Picking Our Battles Wisely

Yes, this is another area where we are simply not doing very well. Many of us interact with people who are never going to change their minds in the vague hope that someone will see the conversation and become convinced. We also have a large amount of hostile individuals who fabricate nonsense in order to discredit, insult, and inspire negative emotion towards us. The thing is, we fall for this nonsense time and time again, believing that their false accusations need to be challenged for the broader public to believe us.

This is not always true. While this was certainly the case with the false accusation of Ender Wiggin being that fellow from Canada, this is not true each and every time someone accuses one of our number of being a pedophile, child molester, etc. Many of these trolls are best blocked, not argued with, because most rational people will see most of these accusations as a ridiculous ploy to insult rather than civilly engage in conversation. More specific false allegations made outside of the context of normal dialogue, such as the accusation of Ender being Justin Coulombe, should of course be challenged in the strongest terms possible.

Knowing The Facts

Yes, we had Ender and then we have me. We know our facts and arguments well. This does not give you an excuse not to learn. If you want to challenge the stigma against pedophilia and educate people about the facts vs. the myths that are out there, then you need to educate yourself about the facts. Deferring to me is fine and wonderful on nuanced topics, but the fact of the matter is, it makes you look less knowledgeable and undermines your credibility.You should also bear in mind that the facts are just a small part of convincing other people, and most people will not be convinced by facts alone, which leads us to...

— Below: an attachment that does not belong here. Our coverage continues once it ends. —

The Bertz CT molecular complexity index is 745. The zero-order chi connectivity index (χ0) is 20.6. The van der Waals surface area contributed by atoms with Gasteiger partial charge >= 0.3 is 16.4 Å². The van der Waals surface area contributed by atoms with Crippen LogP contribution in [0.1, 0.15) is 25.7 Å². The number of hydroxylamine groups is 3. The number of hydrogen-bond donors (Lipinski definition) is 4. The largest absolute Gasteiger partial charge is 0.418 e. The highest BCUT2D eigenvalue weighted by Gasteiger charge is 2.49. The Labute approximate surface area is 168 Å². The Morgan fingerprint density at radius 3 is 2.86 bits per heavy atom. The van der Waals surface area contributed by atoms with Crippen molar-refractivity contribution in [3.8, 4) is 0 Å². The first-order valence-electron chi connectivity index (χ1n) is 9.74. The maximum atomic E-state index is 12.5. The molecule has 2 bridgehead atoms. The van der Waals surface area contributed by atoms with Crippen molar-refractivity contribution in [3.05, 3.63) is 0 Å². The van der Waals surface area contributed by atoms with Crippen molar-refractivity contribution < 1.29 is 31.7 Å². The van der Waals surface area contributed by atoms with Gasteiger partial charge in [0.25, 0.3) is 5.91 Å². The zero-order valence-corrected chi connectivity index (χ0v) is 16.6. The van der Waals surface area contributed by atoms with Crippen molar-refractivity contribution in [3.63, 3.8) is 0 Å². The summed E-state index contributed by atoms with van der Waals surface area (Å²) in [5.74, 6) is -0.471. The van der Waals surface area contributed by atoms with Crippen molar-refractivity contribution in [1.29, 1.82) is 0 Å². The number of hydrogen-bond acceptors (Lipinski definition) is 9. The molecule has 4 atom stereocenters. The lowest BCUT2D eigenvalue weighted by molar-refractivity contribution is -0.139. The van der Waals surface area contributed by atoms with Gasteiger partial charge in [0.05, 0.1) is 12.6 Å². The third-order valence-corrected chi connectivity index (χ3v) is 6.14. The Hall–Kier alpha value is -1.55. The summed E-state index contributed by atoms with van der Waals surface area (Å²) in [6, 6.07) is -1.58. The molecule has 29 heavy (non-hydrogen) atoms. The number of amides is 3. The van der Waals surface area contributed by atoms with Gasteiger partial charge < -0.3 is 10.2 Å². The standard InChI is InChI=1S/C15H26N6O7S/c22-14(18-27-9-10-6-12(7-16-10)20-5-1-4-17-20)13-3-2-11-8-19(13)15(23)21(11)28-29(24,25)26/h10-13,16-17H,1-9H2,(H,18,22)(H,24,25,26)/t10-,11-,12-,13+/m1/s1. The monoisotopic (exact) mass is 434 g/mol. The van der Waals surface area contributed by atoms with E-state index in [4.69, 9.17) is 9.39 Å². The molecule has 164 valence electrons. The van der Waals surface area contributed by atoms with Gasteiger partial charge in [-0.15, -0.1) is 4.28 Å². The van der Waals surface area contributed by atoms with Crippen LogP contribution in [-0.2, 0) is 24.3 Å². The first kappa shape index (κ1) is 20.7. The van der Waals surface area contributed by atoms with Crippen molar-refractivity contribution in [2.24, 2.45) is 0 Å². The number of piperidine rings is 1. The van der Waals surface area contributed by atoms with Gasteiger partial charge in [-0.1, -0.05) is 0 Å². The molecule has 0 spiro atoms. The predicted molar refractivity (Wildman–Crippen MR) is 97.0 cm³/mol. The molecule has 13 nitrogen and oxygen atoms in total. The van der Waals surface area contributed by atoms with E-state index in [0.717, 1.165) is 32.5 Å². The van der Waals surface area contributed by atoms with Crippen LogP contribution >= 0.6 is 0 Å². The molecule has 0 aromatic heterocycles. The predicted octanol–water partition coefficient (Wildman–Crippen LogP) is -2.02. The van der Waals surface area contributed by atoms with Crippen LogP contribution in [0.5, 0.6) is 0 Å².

...Being Genuine And Making Private Outreach A Priority

Wait, but how do we do that if we are concerned about outing our real identity? Exactly. Social media is not, has not been, and likely never will be a good platform for letting people see pedophiles as human beings with a sexual attraction rather than monsters who abuse kids. Face-to-face communication changes minds a whole lot faster. People are also less inclined to respond how they believe will be popular when approached privately, so rather than publicly shaming journalists for misusing the term "pedophile," a better approach would be to email them privately, if possible.

We should always be prioritizing what is most effective over what makes us, personally, feel good. At times, this means not insulting people who absolutely deserve it. At times, this means accepting something that is technically incorrect in order to pick our battles wisely. Regardless of the specific situation, we need to ensure we are doing what it takes for people to drop their defenses and listen, not reject what we say out of hand because we are angry at them for being (understandably) "stupid" when 90% of the population is very uneducated about topics we are very familiar with.

Yes, I know. I am hardly a shining example of this. That is why I want to challenge all of us - myself included - in learning what makes for effective advocacy, doing what works and learning from what does not work, and ensuring that we set ourselves up for success, not just with the critical-thinking types, but with everyone else as well.